84 Plan-based HCI Proof of Concept: Coaching through Coordinated Views WAYPOINT1 UCAV2 BASE1 SAM1 UCAV1 RADAR1 HVT1 Action: FLY-TO Actor: UCAV2 Objects: WAYPOINT1 Action: FLY-TO Actor UCAV1 Objects: SAM1 Action: FLY-TO Actor: UCAV2 Objects: HVT1 Action: ATTACK Actor UCAV1 Objects: SAM1 Action: ATTACK Actor: UCAV2 Objects: HVT1 [10, 10] Action: FLY-TO Actor UCAV1 Action: FLY-TO Actor: UCAV2 Objects: BASE1 [5, NA] Set Current PlanRevertClear Screen (Courtesy of Howard Shrobe, Principal Research Scientist, MIT CSAIL. Used with permission.) Action: FLY-TO Actor: UCAV2 Objects: BASE1 [5,NA] Action: FLY-TO Actor: UCAV1 Objects: BASE1 Action: FLY-TO Actor: UCAV1 Objects: SAM1 [5,NA] Action: FLY-TO Actor: UCAV2 Objects: WAYPOINT1 Action: ATTACK Actor: UCAV1 Objects: SAM1 [10, 10] Action: FLY-TO Actor: UCAV2 Objects: HVT1 Action: ATTACK Actor: UCAV2 Objects: HVT1 [10, 10] Plan Top Level Activity UCAV2-FLY-TO-WAYPOINT beginning UCAV2-FLY-TO-WAYPOINT Establishes the following prerequisites: UCAV2-FLY-TO-WAYPOINT helps establish (AT UCAV2 WAYPOINT) a prerequisite of UCAV2-FLY-TO-TARGET UCAV2-FLY-TO-WAYPOINT establishes (AT UCAV2 WAYPOINT) UCAV2 executes a FLY-TO operation on WAYPOINT1 Activity UCAV1-FLY-TO-SAM beginning UCAV1-FLY-TO-SAM Establishes the following prerequisites: UCAV1-FLY-TO-SAM helps establish (AT UCAV1 SAM1) a prerequisite of UCAV1-FLY-TO-SAM UCAV1-FLY-TO-SAM establishes (AT UCAV1 SAM1) UCAV1 executes a FLY-TO operation on SAM1 UCAV1-FLY-TO-SAM finished, go on? [default Yes]:

85 Plan & Geography View WAYPOINT1 UCAV2 BASE1 SAM1 RADAR1 HVT1 UCAV1 (Courtesy of Howard Shrobe, Principal Research Scientist, MIT CSAIL. Used with permission.) Sequencing: Action: FLY-TO Actor: UCAV2 Objects: WAYPOINT1 Action: FLY-TO Actor UCAV1 Objects: SAM1 [5, NA] Action: FLY-TO Actor: UCAV2 Objects: HVT1 Action: ATTACK Actor UCAV1 Objects: SAM1 [10, 10] Action: ATTACK Actor: UCAV2 Objects: HVT1 [10, 10] Action: FLY-TO Actor UCAV1 Objects: BASE1 Action: FLY-TO Actor: UCAV2 Objects: BASE1 [5, NA]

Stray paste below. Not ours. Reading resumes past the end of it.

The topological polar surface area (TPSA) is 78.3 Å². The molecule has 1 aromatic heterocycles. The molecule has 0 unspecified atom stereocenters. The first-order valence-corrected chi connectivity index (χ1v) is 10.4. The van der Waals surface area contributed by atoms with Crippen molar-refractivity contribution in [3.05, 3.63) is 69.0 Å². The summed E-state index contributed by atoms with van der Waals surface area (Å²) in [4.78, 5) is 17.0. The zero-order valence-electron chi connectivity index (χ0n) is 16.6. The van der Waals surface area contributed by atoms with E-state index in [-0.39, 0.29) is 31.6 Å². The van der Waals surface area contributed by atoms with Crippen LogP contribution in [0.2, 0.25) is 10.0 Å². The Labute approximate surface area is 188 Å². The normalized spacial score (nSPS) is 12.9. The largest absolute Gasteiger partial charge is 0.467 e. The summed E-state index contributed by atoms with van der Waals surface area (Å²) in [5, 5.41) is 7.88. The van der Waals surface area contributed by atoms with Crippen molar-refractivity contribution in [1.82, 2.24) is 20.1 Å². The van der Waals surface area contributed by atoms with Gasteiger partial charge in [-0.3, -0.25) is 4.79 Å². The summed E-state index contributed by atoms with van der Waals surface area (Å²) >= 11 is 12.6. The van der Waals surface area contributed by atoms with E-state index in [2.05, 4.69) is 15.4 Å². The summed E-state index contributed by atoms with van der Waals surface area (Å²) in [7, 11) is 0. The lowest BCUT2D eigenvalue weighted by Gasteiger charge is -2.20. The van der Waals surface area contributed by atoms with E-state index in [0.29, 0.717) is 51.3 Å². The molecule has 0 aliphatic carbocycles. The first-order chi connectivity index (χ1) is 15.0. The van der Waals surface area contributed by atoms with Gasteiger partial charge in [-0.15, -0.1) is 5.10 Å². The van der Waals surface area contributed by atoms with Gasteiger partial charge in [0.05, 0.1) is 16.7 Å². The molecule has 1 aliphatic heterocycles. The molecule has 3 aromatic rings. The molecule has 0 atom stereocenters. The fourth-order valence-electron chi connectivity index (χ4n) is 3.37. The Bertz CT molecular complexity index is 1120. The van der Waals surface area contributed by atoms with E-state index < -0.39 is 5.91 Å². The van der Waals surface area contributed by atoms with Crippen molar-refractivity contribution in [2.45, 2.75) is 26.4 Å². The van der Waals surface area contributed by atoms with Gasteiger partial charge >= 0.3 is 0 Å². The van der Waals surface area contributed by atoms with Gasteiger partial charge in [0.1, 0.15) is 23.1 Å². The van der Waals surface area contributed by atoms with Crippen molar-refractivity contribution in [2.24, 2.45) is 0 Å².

86 Causal View Causality Explanation Action: FLY-TO Actor: UCAV2 Objects: BASE1 [5,NA] Action: FLY-TO Actor: UCAV1 Objects: BASE1 Action: FLY-TO Actor: UCAV1 Objects: SAM1 [5,NA] Action: FLY-TO Actor: UCAV2 Objects: WAYPOINT1 Action: ATTACK Actor: UCAV1 Objects: SAM1 [10, 10] Action: FLY-TO Actor: UCAV2 Objects: HVT1 Action: ATTACK Actor: UCAV2 Objects: HVT1 [10, 10] Plan Top Level UCAV2-ATTACK-TO-TARGET Has the following prerequisites: UCAV2-ATTACK-TO-TARGET requires (AT UCAV2 HVT1) This was established by Activity UCAV2-FLY-TO=TARGET achieving (AT UCAV2 HVT1) UCAV2-ATTACK-TO-TARGET Establishes the following prerequisites: UCAV2-ATTACK-TO-TARGET helps establish (DESTROYED HVT1) prerequisite of NEW UCAV2-ATTACK-TO-TARGET establishes (DESTROYED HVT1) (Courtesy of Howard Shrobe, Principal Research Scientist, MIT CSAIL. Used with permission.)

87 Model-based Programming of Robust Robotic Networks Long-lived systems achieve robustness by coordinating a complex network of internal devices. Programmers make a myriad of mistakes when programming these autonomic processes. Model-based programming simplifies this task by elevating the programmer to the level of a coach: –Makes hidden states directly accessible to the programmer. –Automatically mapping between states, observables and control variables. Model-based executives reasoning quickly and extensively by exploiting conflicts. Mission-level executives combine activity planning, logical decision making and control into a single hybrid decision problem.